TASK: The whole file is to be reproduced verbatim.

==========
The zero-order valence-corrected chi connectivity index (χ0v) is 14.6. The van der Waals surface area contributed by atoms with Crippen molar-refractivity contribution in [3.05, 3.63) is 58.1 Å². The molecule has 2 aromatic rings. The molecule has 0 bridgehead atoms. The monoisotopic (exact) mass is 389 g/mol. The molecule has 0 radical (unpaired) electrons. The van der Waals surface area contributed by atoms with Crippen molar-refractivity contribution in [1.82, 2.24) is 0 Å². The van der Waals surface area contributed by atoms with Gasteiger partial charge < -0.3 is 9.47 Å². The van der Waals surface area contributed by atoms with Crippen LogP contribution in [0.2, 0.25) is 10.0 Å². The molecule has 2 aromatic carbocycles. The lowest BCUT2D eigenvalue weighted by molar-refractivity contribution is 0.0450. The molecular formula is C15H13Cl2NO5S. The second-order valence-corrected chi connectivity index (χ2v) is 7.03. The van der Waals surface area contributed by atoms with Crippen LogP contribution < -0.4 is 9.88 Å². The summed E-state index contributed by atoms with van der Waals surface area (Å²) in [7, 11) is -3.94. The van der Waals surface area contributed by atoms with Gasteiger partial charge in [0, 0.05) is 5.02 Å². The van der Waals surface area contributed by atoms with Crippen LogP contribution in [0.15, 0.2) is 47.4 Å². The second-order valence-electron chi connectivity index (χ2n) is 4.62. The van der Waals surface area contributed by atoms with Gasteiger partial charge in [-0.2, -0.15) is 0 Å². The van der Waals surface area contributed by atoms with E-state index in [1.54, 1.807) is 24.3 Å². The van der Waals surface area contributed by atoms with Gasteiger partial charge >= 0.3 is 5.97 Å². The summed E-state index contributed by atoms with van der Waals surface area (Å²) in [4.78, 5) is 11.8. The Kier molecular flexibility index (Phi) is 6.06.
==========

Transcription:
The zero-order valence-corrected chi connectivity index (χ0v) is 14.6. The van der Waals surface area contributed by atoms with Crippen molar-refractivity contribution in [3.05, 3.63) is 58.1 Å². The molecule has 2 aromatic rings. The molecule has 0 bridgehead atoms. The monoisotopic (exact) mass is 389 g/mol. The molecule has 0 radical (unpaired) electrons. The van der Waals surface area contributed by atoms with Crippen molar-refractivity contribution in [1.82, 2.24) is 0 Å². The van der Waals surface area contributed by atoms with Gasteiger partial charge < -0.3 is 9.47 Å². The van der Waals surface area contributed by atoms with Crippen LogP contribution in [0.2, 0.25) is 10.0 Å². The molecule has 2 aromatic carbocycles. The lowest BCUT2D eigenvalue weighted by molar-refractivity contribution is 0.0450. The molecular formula is C15H13Cl2NO5S. The second-order valence-corrected chi connectivity index (χ2v) is 7.03. The van der Waals surface area contributed by atoms with Crippen LogP contribution < -0.4 is 9.88 Å². The summed E-state index contributed by atoms with van der Waals surface area (Å²) in [7, 11) is -3.94. The van der Waals surface area contributed by atoms with Gasteiger partial charge in [0, 0.05) is 5.02 Å². The van der Waals surface area contributed by atoms with Crippen LogP contribution in [0.15, 0.2) is 47.4 Å². The second-order valence-electron chi connectivity index (χ2n) is 4.62. The van der Waals surface area contributed by atoms with Gasteiger partial charge in [-0.2, -0.15) is 0 Å². The van der Waals surface area contributed by atoms with E-state index in [1.54, 1.807) is 24.3 Å². The van der Waals surface area contributed by atoms with Gasteiger partial charge >= 0.3 is 5.97 Å². The summed E-state index contributed by atoms with van der Waals surface area (Å²) in [4.78, 5) is 11.8. The Kier molecular flexibility index (Phi) is 6.06.